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Baker: 'It's not easy being Homer'

Baker: 'It's not easy being Homer'

SARASOTA, Fla. -- This may be the first spring Dusty Baker has ever laid eyes on pitcher Homer Bailey, but the Reds manager has witnessed plenty of Homer Baileys throughout his years in the game.

"It's not easy being Homer," Baker said. "I've seen it a thousand times. It's not easy being 'Mr. Everything Can't Miss Kid.'"

Maybe that's why Baker wasn't freaked out one day after Bailey's latest start vs. the Yankees. The right-hander used a lot of pitches quick -- 59 in 2 1/3 innings -- while giving up two earned runs, six hits and three walks. He also hit a batter and struck out three.

In his three starts, Bailey is 0-1 with a 4.91 ERA in 7 1/3 innings with six walks and six strikeouts. The 21-year-old is among several pitchers fighting for three spots in the Reds rotation. Fellow young contenders Johnny Cueto and Edinson Volquez are both coming off impressive outings recently. Jeremy Affeldt, Matt Belisle and Josh Fogg are the veteran candidates.

"You guys [in the media] have seen Homer a lot more than I've seen Homer," Baker said. "I've seen Homer three times in my life. And I can only go on the progress I've seen since I've been here. [Monday] was the first time he wasn't pitch-efficient actually since I've been here."

Bailey became the Reds' first-round pick (seventh overall) in the 2004 First-Year Player Draft and is rated by most publications as the best pitching prospect in the Reds organization. He is the No. 9 prospect overall this year, as rated by MiLB.com.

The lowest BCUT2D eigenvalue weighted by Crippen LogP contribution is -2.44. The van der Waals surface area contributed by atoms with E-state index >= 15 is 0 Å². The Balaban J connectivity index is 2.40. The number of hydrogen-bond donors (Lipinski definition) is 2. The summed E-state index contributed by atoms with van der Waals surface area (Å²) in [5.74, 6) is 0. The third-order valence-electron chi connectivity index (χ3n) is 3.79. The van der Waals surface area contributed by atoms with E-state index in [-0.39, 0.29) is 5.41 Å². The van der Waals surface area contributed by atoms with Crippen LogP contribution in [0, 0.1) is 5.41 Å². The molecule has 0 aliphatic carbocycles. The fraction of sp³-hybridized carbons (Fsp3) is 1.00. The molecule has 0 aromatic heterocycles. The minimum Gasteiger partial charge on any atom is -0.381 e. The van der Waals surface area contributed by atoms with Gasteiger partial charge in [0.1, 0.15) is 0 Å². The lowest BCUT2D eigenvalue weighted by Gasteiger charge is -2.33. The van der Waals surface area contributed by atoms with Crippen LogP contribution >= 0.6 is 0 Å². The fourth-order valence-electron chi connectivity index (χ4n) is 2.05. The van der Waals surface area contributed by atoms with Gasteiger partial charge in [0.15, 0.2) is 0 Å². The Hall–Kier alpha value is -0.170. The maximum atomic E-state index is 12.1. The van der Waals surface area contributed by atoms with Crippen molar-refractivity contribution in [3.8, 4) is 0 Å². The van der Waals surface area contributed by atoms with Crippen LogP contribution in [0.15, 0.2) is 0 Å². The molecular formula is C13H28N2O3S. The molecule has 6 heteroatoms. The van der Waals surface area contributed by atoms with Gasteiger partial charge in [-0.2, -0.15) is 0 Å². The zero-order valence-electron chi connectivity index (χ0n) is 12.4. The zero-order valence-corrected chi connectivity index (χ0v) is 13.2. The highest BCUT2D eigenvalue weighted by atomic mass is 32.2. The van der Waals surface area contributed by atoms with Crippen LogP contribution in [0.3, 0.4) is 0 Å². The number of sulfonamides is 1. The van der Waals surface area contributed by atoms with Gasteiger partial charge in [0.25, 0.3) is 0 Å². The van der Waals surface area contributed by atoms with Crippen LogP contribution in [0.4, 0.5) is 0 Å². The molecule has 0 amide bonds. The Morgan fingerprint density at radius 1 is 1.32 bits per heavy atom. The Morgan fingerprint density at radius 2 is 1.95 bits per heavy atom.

With Cincinnati's poor history of developing homegrown starting pitchers, Bailey was the first promising arm to come through the system in a long time. With that has come increased scrutiny and attention.

Baker would like to see that spotlight dialed down some.

"I learned years ago that the most dangerous word for a kid is potential," Baker said. "If they don't do great, then no matter what they do, they don't reach their potential. Some guys take longer to get it than other guys for some reason. What is Homer, 21 years old? This dude is barely at drinking age. There are kids in college that haven't even signed a contract yet that are still pitching. Homer already has this experience."

Mark Sheldon is a reporter for MLB.com. This story was not subject to the approval of Major League Baseball or its clubs.

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